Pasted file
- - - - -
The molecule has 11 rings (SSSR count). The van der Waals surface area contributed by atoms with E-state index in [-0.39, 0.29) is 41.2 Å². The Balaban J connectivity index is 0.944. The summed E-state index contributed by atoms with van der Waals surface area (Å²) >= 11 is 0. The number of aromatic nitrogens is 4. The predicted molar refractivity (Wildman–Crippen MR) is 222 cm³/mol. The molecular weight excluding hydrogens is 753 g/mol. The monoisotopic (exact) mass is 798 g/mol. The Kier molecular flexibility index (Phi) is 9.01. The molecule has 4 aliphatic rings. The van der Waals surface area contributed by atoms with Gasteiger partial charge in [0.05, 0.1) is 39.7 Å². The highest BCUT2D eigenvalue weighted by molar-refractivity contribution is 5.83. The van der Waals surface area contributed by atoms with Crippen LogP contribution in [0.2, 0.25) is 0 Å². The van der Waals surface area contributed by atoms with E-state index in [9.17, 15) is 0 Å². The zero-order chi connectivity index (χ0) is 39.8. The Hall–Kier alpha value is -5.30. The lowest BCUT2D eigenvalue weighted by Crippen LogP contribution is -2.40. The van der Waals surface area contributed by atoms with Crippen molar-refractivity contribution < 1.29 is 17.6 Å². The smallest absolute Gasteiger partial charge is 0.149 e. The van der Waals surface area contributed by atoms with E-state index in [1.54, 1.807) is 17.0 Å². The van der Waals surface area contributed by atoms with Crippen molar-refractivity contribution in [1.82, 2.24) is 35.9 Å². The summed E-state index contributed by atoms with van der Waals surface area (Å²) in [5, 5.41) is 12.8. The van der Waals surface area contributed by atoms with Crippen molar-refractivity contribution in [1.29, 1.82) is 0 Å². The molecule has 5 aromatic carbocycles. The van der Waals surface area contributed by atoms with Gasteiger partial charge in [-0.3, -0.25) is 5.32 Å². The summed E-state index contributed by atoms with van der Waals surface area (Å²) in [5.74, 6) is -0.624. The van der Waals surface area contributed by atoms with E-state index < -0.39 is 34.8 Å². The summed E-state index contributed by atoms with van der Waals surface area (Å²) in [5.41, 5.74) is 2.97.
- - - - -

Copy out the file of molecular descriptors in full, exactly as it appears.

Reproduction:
The molecule has 11 rings (SSSR count). The van der Waals surface area contributed by atoms with E-state index in [-0.39, 0.29) is 41.2 Å². The Balaban J connectivity index is 0.944. The summed E-state index contributed by atoms with van der Waals surface area (Å²) >= 11 is 0. The number of aromatic nitrogens is 4. The predicted molar refractivity (Wildman–Crippen MR) is 222 cm³/mol. The molecular weight excluding hydrogens is 753 g/mol. The monoisotopic (exact) mass is 798 g/mol. The Kier molecular flexibility index (Phi) is 9.01. The molecule has 4 aliphatic rings. The van der Waals surface area contributed by atoms with Gasteiger partial charge in [0.05, 0.1) is 39.7 Å². The highest BCUT2D eigenvalue weighted by molar-refractivity contribution is 5.83. The van der Waals surface area contributed by atoms with Crippen LogP contribution in [0.2, 0.25) is 0 Å². The van der Waals surface area contributed by atoms with E-state index in [9.17, 15) is 0 Å². The zero-order chi connectivity index (χ0) is 39.8. The Hall–Kier alpha value is -5.30. The lowest BCUT2D eigenvalue weighted by Crippen LogP contribution is -2.40. The van der Waals surface area contributed by atoms with Crippen molar-refractivity contribution < 1.29 is 17.6 Å². The smallest absolute Gasteiger partial charge is 0.149 e. The van der Waals surface area contributed by atoms with E-state index in [1.54, 1.807) is 17.0 Å². The van der Waals surface area contributed by atoms with Crippen molar-refractivity contribution in [1.82, 2.24) is 35.9 Å². The summed E-state index contributed by atoms with van der Waals surface area (Å²) in [5, 5.41) is 12.8. The van der Waals surface area contributed by atoms with Crippen molar-refractivity contribution in [1.29, 1.82) is 0 Å². The molecule has 5 aromatic carbocycles. The van der Waals surface area contributed by atoms with Gasteiger partial charge in [-0.3, -0.25) is 5.32 Å². The summed E-state index contributed by atoms with van der Waals surface area (Å²) in [5.74, 6) is -0.624. The van der Waals surface area contributed by atoms with E-state index < -0.39 is 34.8 Å². The summed E-state index contributed by atoms with van der Waals surface area (Å²) in [5.41, 5.74) is 2.97.